Should I buy new outdoor gear?

Most outdoor brands are making progress when it comes to manufacture and packaging (here’s what RAB have to say about packaging) but there’s an easier way to make sure our outdoor kit uses less energy, produces less waste, and does less damage.

We just need to stop buying it.

Before we all run off to the hills in horror, and wonder wIs hat on earth to put on our Christmas lists, allow me to qualify the above.

The best way to reduce the impact of our outdoor gear is to buy less of it. The best way to do that is to make sure we only buy items that we need, are fit for purpose, suitable for multiple situations, and designed to last a long time.

Looking after our existing outdoor gear

Not easy I know. But actually not that difficult either. The first thing we all need to do is look after our gear. Drying, cleaning and re-waterproofing according to manufacturer’s instructions will all add to longevity. Stuffing, stretching, and mould-generation will not.

There are some brands out there that are already well-known for their send-back-for-repair approach. The Berghaus Repairhaus is a good (and free) example. Berghaus are also really clear on expected product lifetimes, although they do point out that more wear and poor care will make a difference.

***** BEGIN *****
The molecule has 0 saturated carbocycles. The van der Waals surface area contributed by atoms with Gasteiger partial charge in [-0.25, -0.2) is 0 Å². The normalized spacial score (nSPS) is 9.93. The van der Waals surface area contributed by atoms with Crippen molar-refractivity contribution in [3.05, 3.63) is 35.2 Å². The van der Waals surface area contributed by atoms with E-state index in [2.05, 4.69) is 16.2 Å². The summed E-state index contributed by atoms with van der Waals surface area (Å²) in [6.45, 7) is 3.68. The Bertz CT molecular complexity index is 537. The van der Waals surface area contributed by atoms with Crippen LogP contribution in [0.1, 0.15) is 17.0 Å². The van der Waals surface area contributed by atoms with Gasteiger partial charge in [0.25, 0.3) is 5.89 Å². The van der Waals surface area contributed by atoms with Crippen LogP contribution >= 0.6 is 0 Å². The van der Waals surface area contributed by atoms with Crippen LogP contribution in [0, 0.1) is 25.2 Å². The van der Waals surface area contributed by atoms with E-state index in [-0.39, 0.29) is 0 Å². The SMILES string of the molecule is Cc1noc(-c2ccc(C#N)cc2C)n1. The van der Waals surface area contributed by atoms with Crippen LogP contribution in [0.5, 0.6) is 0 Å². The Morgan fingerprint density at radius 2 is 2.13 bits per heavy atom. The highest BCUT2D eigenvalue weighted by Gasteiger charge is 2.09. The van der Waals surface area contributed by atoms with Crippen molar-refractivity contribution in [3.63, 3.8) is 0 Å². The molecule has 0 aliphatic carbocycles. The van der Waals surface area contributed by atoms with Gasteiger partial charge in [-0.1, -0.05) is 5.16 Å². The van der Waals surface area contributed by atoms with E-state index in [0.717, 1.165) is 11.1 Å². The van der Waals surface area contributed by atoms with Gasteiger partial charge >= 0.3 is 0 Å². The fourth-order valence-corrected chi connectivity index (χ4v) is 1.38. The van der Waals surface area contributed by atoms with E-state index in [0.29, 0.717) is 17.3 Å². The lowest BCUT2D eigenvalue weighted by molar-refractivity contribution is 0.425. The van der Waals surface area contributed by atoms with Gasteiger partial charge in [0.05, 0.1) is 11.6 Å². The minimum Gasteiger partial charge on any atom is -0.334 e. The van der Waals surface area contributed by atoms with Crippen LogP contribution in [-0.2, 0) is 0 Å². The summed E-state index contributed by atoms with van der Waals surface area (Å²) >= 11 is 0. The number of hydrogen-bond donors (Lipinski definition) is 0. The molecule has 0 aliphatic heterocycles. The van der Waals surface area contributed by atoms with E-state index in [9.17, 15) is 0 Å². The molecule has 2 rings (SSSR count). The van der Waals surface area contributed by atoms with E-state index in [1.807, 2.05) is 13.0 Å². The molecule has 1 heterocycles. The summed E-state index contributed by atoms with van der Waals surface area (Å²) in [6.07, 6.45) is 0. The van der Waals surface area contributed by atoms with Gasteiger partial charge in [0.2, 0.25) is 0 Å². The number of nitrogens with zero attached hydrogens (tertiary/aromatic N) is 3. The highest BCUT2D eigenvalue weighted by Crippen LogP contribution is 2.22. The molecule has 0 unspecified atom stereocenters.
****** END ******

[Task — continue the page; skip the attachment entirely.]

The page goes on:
Once you start looking you’ll find plenty of outdoor gear repair and cleaning specialists. Scottish Mountain Gear are a great example of an experienced (and excellent) independent repair service. They are particularly great at repairing down-filled items. Cotswold Outdoor also offer a fee-charging repair service including zip replacements and tape-seal repairs.

How to choose the right outdoor gear

The other day I sat down with a group of fellow outdoor professionals and chatted about consumerism and outdoor gear. We were outside, and expecting rain at the time so it seemed like a good opportunity. There was no doubt we all loved new gear but were becoming more aware of the detrimental effect buying it was having.

Perhaps the most interesting topic was the one of when buying new gear became a necessity rather than a want. The next was how to decide which of the many options to choose. We all had our favourite brands but we all agreed that longevity wasn’t guaranteed with any of them. There were a few issues highlighted.